I was asked to write a summary of the City and Metropolitan Planning Department’s 2015 Mayor’s Symposium for the College of Architecture and Planning newsletter. While I had a few critiques, I enjoyed the event and kept the newsletter decidedly upbeat. Here is the summary in its entirety:
The University of Utah’s City and Metropolitan Department hosted its fifth annual Mayor’s Symposium on April 1, 2015, at the Memory Grove Memorial House near the mouth of City Creek Canyon. It was a bustling and energetic event, well attended by students and faculty, as well as local professionals, public servants, and non-profits. Fox 13 and KUER were on hand to provide local news coverage.
The theme for the symposium was “The Green and Blue City: Visions of Green-Blue Infrastructure in the Salt Lake Valley.” Just what is green and blue infrastructure? It’s a good question, and different speakers had different answers.
Salt Lake City Mayor Ralph Becker spoke about the city’s sustainability and bicycling initiatives, its growing tourism, recreation, and technology industries, and its need to craft an agreement around planning and usage priorities in the Wasatch Mountains. In the Mayor’s eyes, green-blue infrastructure is a win-win scenario that can allow us to conserve natural resources, reduce costs, and provide for the community all at once.
Local planning consultants Ted Knowlton (Wasatch Front Regional Council) and Ari Bruening (Envision Utah) spoke about green infrastructure as the backbone of open space and recreation, and a high priority for Utah residents. Jan Striefel, another local planning and design consultant, focused on specific projects that reduce water consumption, improve environmental quality, and integrate human and natural spaces, creating healthy and beautiful places within the city. Striefel had a provocative message: “We’ve done all the visioning we need. We know where peoples’ priorities lie. Now it’s time to start acting on those priorities and realizing those visions. It’s time to start doing things.”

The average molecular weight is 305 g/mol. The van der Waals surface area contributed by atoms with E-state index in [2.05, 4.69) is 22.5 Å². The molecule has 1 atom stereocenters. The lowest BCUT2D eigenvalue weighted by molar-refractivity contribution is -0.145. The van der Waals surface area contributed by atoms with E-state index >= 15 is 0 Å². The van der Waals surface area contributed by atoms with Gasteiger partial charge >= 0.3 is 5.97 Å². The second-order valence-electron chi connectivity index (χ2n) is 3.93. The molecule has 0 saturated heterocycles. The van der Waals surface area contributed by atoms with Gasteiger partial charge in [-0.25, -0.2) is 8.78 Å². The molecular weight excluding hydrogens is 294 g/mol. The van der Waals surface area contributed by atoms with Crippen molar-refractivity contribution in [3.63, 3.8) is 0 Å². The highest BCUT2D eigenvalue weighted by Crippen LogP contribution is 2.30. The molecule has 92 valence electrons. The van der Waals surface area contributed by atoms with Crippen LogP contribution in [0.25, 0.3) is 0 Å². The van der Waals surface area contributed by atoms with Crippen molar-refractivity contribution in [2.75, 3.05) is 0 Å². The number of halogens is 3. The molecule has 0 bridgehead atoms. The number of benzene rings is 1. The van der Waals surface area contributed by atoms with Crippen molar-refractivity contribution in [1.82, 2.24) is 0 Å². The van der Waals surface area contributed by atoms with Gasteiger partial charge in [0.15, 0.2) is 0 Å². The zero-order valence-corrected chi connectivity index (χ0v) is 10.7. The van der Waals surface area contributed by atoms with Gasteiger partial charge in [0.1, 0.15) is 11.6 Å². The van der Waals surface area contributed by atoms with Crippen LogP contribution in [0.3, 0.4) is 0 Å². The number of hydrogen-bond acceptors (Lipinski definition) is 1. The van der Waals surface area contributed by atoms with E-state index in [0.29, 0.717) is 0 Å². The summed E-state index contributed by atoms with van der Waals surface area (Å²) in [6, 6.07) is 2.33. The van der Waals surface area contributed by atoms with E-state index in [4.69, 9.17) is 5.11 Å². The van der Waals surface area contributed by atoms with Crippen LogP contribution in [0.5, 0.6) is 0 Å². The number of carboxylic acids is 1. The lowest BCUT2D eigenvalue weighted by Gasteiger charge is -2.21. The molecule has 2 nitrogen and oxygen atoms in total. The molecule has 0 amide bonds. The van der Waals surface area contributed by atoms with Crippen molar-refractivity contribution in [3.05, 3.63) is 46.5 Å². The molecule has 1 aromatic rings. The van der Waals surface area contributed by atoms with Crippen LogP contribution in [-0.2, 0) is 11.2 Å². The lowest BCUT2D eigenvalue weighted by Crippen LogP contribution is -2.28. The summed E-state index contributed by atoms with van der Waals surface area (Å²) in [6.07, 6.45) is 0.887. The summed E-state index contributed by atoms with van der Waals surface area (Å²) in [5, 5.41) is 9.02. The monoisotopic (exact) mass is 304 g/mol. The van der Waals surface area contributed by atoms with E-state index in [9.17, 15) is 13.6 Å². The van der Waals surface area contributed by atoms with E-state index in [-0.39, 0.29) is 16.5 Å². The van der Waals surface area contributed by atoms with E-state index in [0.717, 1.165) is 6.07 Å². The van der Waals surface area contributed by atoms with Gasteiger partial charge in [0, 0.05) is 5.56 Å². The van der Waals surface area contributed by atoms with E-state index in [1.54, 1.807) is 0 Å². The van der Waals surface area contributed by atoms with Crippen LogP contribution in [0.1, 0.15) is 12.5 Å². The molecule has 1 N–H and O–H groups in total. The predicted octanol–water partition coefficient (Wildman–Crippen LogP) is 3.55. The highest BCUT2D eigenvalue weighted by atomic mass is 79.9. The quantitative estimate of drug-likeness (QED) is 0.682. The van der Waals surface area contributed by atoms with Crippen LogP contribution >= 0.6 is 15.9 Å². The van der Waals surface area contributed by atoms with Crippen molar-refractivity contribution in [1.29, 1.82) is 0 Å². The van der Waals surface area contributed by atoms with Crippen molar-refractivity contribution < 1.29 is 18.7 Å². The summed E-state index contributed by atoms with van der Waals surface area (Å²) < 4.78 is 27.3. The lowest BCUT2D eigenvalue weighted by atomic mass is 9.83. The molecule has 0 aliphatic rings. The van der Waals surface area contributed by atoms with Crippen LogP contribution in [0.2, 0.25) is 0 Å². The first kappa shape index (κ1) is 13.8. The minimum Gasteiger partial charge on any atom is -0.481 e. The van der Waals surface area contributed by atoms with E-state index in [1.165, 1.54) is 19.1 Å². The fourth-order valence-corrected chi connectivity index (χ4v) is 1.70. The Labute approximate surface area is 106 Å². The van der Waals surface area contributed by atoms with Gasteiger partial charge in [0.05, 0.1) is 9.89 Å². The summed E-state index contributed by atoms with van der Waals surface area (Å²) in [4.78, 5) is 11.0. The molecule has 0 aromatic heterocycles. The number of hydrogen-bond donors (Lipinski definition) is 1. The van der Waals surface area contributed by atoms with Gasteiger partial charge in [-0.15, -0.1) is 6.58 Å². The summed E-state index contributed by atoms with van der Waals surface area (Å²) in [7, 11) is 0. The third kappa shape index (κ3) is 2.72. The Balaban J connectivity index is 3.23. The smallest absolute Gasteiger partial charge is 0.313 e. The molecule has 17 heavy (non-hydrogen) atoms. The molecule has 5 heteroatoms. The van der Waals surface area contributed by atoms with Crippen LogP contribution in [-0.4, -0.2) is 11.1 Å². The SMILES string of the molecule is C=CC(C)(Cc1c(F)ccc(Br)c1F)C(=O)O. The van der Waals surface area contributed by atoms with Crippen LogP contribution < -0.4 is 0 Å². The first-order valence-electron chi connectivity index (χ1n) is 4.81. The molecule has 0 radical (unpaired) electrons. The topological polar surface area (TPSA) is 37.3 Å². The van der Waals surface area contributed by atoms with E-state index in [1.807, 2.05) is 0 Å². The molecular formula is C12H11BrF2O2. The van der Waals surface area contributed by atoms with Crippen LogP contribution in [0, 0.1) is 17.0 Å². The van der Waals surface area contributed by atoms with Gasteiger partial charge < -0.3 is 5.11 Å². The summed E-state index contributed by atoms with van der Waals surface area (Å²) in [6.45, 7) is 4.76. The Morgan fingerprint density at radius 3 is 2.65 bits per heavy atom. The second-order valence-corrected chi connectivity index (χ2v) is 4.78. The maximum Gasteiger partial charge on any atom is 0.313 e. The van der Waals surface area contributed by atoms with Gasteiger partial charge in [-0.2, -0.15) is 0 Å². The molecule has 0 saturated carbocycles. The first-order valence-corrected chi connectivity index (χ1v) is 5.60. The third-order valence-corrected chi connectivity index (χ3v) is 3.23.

Planning professor Dr. Sarah Hinners and Salt Lake Public Utilities Director Jeff Niermeyer both focused on water: how it enters and moves through our cities, what it means for Utah residents, and how green-blue infrastructure such as storm sewer retrofits can support conservation, water quality, and ecosystem services. Julie Peck-Dabling, from Salt Lake County, gave an inspiring talk about local food production and urban gardening. Tracy Aviary executive director Tim Brown offered a big-picture, systems perspective, linking our local issues to the global stage.
The final speaker was Natalie Gochnour, associate dean of the U of U business school and chief economist for the Salt Lake Chamber of Commerce. She explained that green-blue infrastructure is not only for the environment but is also a community investment: something that attracts businesses and supports a robust, resilient economy. She used a clever analogy, referencing back to the 2002 winter Olympics and urging Salt Lake City and Utah to be proactive leaders in green-blue infrastructure, rather than reactive followers. Interestingly, Gochnour’s closing message was quite specific, calling for Utah to abandon its outdated subsidies for water wholesalers so that the market can function correctly, reflecting the true value of water in an arid place.
Following the speakers was a lively discussion about what it all means: concrete next steps to move the green-blue infrastructure agenda forward, what barriers stand in our way, and how to overcome them. Some questions and challenges yet remain, but the 2015 Mayor’s Symposium represents major progress in advancing the local conversation around sustainability, stewardship, natural resources, and quality of life. As the Mayor told us, it’s a win-win scenario, and clearly the community is jumping on board.